So, all that put together made for a very fun game. Even though we were stopping often to look things up, I can see that once we have the rules down, this will go much much faster. Understanding how units embark and disembark their transports, the way units move and the possibilities that opens up is the key to DZC.

On top of all that, the story and background is also cool. It has shades of Mass Effect and Babylon 5 running throughout. I like the idea that although humanity lost the Earth, it has recovered and is now launching a massive counteroffensive to take it back. In that regard it is a universe where there is still hope, as opposed to the relentless grimdark of other game worlds. There is also room for more new races in the future, beyond the four already in the game. I understand the Hawk Wargames is working on a rebel army list, allowing you to play the stay-behind survivors of the Scourge invasion, and these guys roll out in these awesome looking Mad Max style trucks and whatnot. The aliens are well thought out too, and the armies really do play quite differently.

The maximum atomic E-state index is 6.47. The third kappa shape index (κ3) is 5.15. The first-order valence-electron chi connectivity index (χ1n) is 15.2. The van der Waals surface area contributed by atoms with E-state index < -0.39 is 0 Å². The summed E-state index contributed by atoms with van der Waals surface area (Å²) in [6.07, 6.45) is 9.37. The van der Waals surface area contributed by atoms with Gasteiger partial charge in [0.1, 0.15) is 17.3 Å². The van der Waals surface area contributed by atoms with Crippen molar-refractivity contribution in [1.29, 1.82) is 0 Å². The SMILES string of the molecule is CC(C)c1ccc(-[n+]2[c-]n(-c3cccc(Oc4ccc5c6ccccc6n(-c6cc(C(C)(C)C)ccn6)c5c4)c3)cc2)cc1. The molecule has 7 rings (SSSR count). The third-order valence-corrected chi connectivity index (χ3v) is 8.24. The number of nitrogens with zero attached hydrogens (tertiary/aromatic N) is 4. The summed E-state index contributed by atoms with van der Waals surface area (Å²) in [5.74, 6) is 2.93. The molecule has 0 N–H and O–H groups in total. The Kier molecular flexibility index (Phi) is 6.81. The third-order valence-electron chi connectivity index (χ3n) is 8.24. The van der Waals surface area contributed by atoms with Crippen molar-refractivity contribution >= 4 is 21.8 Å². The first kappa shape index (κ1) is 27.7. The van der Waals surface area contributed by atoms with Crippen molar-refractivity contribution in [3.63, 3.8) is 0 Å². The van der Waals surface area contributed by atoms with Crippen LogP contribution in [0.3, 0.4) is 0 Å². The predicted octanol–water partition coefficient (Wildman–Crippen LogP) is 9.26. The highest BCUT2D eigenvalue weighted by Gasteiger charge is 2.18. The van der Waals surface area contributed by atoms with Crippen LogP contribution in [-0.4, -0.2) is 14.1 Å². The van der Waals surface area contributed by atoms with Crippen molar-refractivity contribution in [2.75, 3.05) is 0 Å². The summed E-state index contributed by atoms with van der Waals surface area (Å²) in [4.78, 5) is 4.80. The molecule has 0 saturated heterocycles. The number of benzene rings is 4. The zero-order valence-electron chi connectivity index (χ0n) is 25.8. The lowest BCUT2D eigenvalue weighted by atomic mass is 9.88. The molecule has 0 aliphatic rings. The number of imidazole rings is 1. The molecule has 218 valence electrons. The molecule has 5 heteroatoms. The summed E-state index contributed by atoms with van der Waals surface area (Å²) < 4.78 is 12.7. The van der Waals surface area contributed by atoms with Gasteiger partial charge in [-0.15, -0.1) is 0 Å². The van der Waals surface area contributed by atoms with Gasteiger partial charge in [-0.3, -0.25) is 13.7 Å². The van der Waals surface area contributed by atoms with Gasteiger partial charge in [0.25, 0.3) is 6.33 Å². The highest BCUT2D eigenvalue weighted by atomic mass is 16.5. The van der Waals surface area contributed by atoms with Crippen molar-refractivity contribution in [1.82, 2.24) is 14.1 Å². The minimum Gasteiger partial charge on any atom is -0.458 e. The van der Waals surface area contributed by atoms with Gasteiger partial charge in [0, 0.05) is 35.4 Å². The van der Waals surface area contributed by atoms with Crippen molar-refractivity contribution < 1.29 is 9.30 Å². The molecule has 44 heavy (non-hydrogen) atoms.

To sum up, I’m super happy with the DZC starter set! You get a ton of great stuff for about $100. Just go check it out on the Hawk Wargames website. Ian and I are already looking forward to picking up some of the other units and expanding our armies!

Pics below!

20131022_193755 20131022_193802 20131022_193831 20131022_195241 20131022_195248 20131022_201659 20131022_201721 20131022_202423 20131022_204301 20131022_204320 20131022_213934

Dropzone Commander first impression

Posted in Games with tags on October 17, 2013 by stingersix